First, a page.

INSIDE THIS ISSUE:
Michael D. Long
Mary E. Finlan
Whenever my young squash plants
put forth their large yellow blooms
I think not of warty crooknecks,
baseball-bat zucchinis or ratatouille,
but of your telling me how Aztec priests
ate the hearts of sacrificed virgins
with squash blossoms for garnish.
Your eyes gleamed as if you'd joined in.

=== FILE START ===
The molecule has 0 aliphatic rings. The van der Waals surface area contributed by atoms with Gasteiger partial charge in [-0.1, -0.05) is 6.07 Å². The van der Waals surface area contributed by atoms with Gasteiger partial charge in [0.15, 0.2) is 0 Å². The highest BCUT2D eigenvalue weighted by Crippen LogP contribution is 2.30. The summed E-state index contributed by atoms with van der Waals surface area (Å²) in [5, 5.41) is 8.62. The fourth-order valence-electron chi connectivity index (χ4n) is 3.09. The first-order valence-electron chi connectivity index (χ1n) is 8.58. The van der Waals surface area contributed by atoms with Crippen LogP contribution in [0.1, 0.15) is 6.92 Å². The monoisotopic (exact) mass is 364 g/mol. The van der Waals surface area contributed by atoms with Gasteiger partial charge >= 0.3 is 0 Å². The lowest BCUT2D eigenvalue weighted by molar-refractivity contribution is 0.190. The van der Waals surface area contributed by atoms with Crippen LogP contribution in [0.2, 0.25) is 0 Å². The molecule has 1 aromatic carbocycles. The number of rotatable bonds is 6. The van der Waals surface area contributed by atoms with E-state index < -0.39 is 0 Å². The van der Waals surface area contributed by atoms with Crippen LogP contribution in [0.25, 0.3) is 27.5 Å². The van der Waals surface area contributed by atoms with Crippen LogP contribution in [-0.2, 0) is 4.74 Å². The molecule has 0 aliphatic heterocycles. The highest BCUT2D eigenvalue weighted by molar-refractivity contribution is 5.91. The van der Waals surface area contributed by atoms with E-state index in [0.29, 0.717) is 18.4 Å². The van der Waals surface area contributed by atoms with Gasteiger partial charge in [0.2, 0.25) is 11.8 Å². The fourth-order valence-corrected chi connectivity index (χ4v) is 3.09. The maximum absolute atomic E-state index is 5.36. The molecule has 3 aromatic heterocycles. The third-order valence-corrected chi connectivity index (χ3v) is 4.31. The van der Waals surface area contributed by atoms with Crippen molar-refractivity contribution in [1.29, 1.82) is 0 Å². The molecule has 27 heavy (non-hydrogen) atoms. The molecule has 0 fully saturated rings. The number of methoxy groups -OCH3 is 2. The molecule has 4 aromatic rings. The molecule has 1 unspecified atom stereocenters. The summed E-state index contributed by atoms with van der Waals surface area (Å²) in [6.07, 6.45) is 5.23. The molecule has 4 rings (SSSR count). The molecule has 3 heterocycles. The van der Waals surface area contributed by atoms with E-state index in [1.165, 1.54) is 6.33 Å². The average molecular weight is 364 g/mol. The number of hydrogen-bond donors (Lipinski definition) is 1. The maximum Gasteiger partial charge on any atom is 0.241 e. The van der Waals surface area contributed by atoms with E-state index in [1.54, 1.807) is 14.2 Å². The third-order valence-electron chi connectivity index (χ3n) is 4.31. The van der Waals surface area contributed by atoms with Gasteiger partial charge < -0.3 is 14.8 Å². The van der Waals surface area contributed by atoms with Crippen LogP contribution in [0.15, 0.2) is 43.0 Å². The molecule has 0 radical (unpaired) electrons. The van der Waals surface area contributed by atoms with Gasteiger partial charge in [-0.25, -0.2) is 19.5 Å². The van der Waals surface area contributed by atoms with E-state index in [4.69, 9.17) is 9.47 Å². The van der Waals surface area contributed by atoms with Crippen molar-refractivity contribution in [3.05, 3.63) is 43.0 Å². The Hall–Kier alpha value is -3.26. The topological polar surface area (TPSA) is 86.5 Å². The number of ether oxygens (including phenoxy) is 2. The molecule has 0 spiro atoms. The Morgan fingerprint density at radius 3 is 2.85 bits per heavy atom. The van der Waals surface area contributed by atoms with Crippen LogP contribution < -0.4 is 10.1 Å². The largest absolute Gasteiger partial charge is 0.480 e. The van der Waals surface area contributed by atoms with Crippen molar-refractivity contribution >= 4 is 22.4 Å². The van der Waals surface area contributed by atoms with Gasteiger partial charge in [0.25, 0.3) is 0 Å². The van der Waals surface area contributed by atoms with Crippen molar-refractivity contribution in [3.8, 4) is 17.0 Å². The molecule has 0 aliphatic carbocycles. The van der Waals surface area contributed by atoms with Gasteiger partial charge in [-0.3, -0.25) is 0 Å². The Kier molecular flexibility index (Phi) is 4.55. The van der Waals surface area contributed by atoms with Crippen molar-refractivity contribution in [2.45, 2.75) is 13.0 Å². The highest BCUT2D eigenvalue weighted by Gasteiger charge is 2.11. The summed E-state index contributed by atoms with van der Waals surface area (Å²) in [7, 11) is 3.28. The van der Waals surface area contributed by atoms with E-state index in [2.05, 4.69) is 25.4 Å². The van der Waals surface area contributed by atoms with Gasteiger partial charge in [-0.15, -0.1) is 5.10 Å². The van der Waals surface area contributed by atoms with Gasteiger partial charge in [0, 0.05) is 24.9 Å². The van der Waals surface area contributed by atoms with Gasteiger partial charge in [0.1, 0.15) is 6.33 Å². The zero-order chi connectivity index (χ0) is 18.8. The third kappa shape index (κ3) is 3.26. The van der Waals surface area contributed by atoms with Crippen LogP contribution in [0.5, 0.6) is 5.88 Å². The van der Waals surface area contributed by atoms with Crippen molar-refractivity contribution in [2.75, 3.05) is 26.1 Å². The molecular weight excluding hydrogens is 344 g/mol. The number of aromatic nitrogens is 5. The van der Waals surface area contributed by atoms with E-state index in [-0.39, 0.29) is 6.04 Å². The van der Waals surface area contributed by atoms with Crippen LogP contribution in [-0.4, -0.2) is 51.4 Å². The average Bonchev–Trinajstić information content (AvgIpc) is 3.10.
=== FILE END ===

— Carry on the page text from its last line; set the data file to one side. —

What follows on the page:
You didn't say if they sautéed them first
or what powers the combination imparted.
But whenever we meet for lunch
I am careful to guard my cleavage.
WHY DID YOU CHOOSE APRIL?
For months you knew
you were dying yet
lingered until this season
of forsythia, daffodils.
Did you remember
until the earth warmed?
Yet you cursed the heat
of our rampant summers,
sadness of autumn.
You who no longer fear
a shift in the weather
did you think it kinder
we shuffle through
rather than snowdrifts,
Elisavietta Ritchie, Washington, D. C.